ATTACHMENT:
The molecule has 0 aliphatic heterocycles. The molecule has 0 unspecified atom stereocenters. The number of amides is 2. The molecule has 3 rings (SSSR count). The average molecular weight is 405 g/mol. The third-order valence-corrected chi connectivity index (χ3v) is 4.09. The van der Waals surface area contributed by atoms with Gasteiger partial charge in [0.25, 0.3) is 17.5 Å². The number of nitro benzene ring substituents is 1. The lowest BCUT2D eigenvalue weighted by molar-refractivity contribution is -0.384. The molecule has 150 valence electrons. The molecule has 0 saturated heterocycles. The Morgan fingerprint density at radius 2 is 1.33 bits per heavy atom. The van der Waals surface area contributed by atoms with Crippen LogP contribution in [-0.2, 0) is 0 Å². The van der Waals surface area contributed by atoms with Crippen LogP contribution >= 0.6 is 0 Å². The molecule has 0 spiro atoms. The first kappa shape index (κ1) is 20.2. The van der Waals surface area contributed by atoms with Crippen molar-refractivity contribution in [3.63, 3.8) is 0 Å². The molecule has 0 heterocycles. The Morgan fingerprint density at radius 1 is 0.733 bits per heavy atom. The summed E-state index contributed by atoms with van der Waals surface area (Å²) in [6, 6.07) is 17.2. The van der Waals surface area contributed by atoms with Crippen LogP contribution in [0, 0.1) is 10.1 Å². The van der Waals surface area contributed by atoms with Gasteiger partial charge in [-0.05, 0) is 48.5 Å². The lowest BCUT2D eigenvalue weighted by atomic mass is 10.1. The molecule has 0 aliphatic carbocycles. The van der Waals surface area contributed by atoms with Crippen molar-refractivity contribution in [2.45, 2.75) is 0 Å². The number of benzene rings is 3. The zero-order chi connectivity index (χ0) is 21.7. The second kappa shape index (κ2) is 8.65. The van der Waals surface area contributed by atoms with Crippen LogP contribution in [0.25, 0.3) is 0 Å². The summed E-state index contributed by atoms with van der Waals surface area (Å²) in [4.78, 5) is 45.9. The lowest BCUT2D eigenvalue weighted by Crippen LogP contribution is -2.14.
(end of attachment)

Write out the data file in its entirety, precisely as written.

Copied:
The molecule has 0 aliphatic heterocycles. The molecule has 0 unspecified atom stereocenters. The number of amides is 2. The molecule has 3 rings (SSSR count). The average molecular weight is 405 g/mol. The third-order valence-corrected chi connectivity index (χ3v) is 4.09. The van der Waals surface area contributed by atoms with Gasteiger partial charge in [0.25, 0.3) is 17.5 Å². The number of nitro benzene ring substituents is 1. The lowest BCUT2D eigenvalue weighted by molar-refractivity contribution is -0.384. The molecule has 150 valence electrons. The molecule has 0 saturated heterocycles. The Morgan fingerprint density at radius 2 is 1.33 bits per heavy atom. The van der Waals surface area contributed by atoms with Crippen LogP contribution in [-0.2, 0) is 0 Å². The van der Waals surface area contributed by atoms with Crippen LogP contribution >= 0.6 is 0 Å². The molecule has 0 spiro atoms. The first kappa shape index (κ1) is 20.2. The van der Waals surface area contributed by atoms with Crippen molar-refractivity contribution in [3.63, 3.8) is 0 Å². The molecule has 0 heterocycles. The Morgan fingerprint density at radius 1 is 0.733 bits per heavy atom. The summed E-state index contributed by atoms with van der Waals surface area (Å²) in [6, 6.07) is 17.2. The van der Waals surface area contributed by atoms with Crippen LogP contribution in [0, 0.1) is 10.1 Å². The van der Waals surface area contributed by atoms with Gasteiger partial charge in [-0.05, 0) is 48.5 Å². The lowest BCUT2D eigenvalue weighted by atomic mass is 10.1. The molecule has 0 aliphatic carbocycles. The van der Waals surface area contributed by atoms with Crippen molar-refractivity contribution in [2.45, 2.75) is 0 Å². The number of benzene rings is 3. The zero-order chi connectivity index (χ0) is 21.7. The second kappa shape index (κ2) is 8.65. The van der Waals surface area contributed by atoms with Crippen LogP contribution in [0.25, 0.3) is 0 Å². The summed E-state index contributed by atoms with van der Waals surface area (Å²) in [4.78, 5) is 45.9. The lowest BCUT2D eigenvalue weighted by Crippen LogP contribution is -2.14.